The Residential Tenancies Act lays down all the stipulations regarding tenant eviction in Ontario. Its provisions include things like legitimate reasons for an eviction, the steps that a landlord should take, and the rights of a tenant.
As a landlord, it’s important to understand the law in order to avoid potential mistakes and lawsuits. The following is a basic overview of Ontario eviction laws.
Rights of Tenants
Even during an eviction, the Residential Tenancies Act provides tenants with certain rights. For one, the eviction must not be in bad faith. For instance, if you’re evicting a tenant for personal use of the unit, then you should do exactly that. The same should also apply if the reason for the eviction is to do property repairs.
Besides having honest intentions, you must also compensate your tenant for the inconvenience caused. As per the law, the compensation should be equal to the rent of one month.
In addition, if your tenants were evicted for property repairs, you must give them the option to return back to the property.
Self-help evictions are illegal in Ontario. Even with the eviction order in hand, you can only enforce the eviction via the Court Enforcement Office. If you engage in self-help eviction tactics, you risk getting sued by your tenant for damages.
Examples of self-help eviction acts include:
- Turning off the heat or electricity.
- Removing the front door.
- Taking out the belongings of the tenant.
- Changing the locks.
- Shutting off the utilities.
Aside from a potential lawsuit from your tenant, you may also risk getting charged at the Provincial Offenses Court for violating the Residential Tenancies Act.
Reasons for Tenant Eviction
Tenant evictions happen for many reasons. Here are a few of them:
- Failure to pay rent.
- Paying the rent late on a regular basis.
- Doing illegal activities at the property.
- Causing excessive property damage.
- The property changing hands.
- Causing danger for other people.
- Substantially interfering with another tenant’s quiet enjoyment of their property.
- The landlord wanting to tear it down or use it for something else.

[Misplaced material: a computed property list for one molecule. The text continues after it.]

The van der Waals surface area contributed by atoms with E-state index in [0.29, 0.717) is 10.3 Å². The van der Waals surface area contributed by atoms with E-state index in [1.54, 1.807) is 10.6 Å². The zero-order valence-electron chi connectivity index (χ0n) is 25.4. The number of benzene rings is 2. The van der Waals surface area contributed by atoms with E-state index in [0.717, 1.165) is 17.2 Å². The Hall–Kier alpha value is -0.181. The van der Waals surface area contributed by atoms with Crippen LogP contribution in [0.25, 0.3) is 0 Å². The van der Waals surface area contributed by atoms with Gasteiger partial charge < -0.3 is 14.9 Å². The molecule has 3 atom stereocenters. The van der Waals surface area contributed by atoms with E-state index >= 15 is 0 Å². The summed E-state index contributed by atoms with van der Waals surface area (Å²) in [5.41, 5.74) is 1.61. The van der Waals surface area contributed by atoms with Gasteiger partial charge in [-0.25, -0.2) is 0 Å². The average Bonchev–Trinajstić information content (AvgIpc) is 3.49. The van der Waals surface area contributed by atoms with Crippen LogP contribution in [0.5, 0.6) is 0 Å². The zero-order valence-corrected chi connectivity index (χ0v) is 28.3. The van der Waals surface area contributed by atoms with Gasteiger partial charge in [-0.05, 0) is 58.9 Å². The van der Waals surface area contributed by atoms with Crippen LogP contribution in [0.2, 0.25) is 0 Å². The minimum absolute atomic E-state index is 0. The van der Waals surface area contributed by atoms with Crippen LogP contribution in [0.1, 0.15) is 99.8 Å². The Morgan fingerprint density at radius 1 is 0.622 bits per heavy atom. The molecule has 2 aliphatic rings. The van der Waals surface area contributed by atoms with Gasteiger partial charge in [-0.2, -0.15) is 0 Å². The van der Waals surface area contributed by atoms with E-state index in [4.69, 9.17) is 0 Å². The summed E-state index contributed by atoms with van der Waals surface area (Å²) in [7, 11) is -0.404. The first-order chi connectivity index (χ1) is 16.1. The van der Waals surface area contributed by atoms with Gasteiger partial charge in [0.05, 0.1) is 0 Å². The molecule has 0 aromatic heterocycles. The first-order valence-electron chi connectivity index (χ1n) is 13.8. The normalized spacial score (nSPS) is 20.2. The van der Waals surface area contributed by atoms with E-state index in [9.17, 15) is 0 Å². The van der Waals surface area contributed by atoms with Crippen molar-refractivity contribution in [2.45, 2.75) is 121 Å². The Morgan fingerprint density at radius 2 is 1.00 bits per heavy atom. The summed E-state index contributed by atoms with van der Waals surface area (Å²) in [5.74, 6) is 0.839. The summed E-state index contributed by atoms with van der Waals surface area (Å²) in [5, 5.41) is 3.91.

- Overcrowding in the property in such a way that it contravenes the safety, health or housing standards required under the law.
The Eviction Process
The eviction process in Ontario begins with an eviction notice. The notice, among other things, tells the tenant the reason for the eviction and by when they should have moved out.
The following are the various eviction notices you must serve your tenant.
- For nonpayment of rent, you must serve the tenant a 14-days’ notice.
- For negligent or careless property damage, you must serve them a 20-days’ notice.
- If the tenant is engaging in illegal activities at the property, you must give them a 10-days’ notice.
- If you or a caregiver wants to move in, then you must serve your tenant with a 60-days’ eviction notice.
- To tear down the unit, the Residential Tenancies Act requires that you serve the tenant a 120-days’ eviction notice.
The aforementioned notices can be curable or not. The curable ones are those that allow the tenant to correct what they’ve done wrong. For example, in case of non-payment of rent, you must stop further eviction proceedings if your tenant pays the due rent.
If your tenant doesn’t move out after the notice period, the next course of action is to apply to the Landlord and Tenant Board for an eviction order. It’ll then be upon the board to schedule a hearing to decide.
To improve your chances of success, make sure to bring as much evidence as possible. For example, the lease agreement, audio and video recordings, photos, witnesses, eviction letters, and anything else to help solidify your case.
As a landlord, you may also have the option to make an “ex parte” order. The following are the conditions that must be first met:
- Both you and your tenant must have made a mutual agreement to end the tenancy.
- The tenant must have agreed to end the tenancy themselves.
- There is an existing order in a previous determination that the tenant failed to follow through on.
If your tenant doesn’t stop the eviction order, then the sheriff will have no other option than to execute the order. The sheriff will then notify the tenant when the eviction will take place.
Remember, though, only the sheriff can evict a tenant. The law doesn’t allow landlords, private bailiffs, or security guards to carry out an eviction.
Sometimes after an eviction, you may realize that the tenant has left behind some of their belongings. In such a case, you have a right to dispose them in whichever way you want. You can sell them, keep them, or throw them – the choice is yours.
Reasons to Deny a Landlord’s Eviction Application
There are instances that can make the board deny your application to evict your tenant. The reasons include:
- Children in premises: Occupation by children doesn’t constitute overcrowding. Basically, this is based on the premise that “adult only” properties are illegal. If your tenant convinces the board that you are seeking to evict them to maintain the property as “adults only”, then the board would probably quash your eviction application.
- Asserting legal rights: The board can also deny your eviction application if you’re evicting your tenants for enforcing their legal rights.
Do you need help managing your Ontario rental property? If you do, AMR Property Management can help. We can find great tenants, take good care of your property, collect rent without fail, and ensure that if an eviction is required, it gets handled professionally and legally. Get in touch with us TODAY!